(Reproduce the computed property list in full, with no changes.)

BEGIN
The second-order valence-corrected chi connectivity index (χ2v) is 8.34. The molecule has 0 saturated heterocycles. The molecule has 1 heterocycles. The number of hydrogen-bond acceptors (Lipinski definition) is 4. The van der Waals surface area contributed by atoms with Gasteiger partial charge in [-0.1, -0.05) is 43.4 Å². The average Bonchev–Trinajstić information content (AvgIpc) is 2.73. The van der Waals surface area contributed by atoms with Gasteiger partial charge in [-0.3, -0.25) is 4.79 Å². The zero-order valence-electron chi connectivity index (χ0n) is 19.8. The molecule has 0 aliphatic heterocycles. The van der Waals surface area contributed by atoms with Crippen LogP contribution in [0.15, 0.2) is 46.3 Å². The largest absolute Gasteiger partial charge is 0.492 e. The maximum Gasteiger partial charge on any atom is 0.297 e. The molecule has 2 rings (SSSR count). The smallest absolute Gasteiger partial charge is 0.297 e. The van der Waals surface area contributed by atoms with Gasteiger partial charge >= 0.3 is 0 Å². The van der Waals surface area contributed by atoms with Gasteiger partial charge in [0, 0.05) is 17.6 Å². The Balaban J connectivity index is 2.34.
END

The second-order valence-corrected chi connectivity index (χ2v) is 8.34. The molecule has 0 saturated heterocycles. The molecule has 1 heterocycles. The number of hydrogen-bond acceptors (Lipinski definition) is 4. The van der Waals surface area contributed by atoms with Gasteiger partial charge in [-0.1, -0.05) is 43.4 Å². The average Bonchev–Trinajstić information content (AvgIpc) is 2.73. The van der Waals surface area contributed by atoms with Gasteiger partial charge in [-0.3, -0.25) is 4.79 Å². The zero-order valence-electron chi connectivity index (χ0n) is 19.8. The molecule has 0 aliphatic heterocycles. The van der Waals surface area contributed by atoms with Crippen LogP contribution in [0.15, 0.2) is 46.3 Å². The largest absolute Gasteiger partial charge is 0.492 e. The maximum Gasteiger partial charge on any atom is 0.297 e. The molecule has 2 rings (SSSR count). The smallest absolute Gasteiger partial charge is 0.297 e. The van der Waals surface area contributed by atoms with Gasteiger partial charge >= 0.3 is 0 Å². The van der Waals surface area contributed by atoms with Gasteiger partial charge in [0, 0.05) is 17.6 Å². The Balaban J connectivity index is 2.34.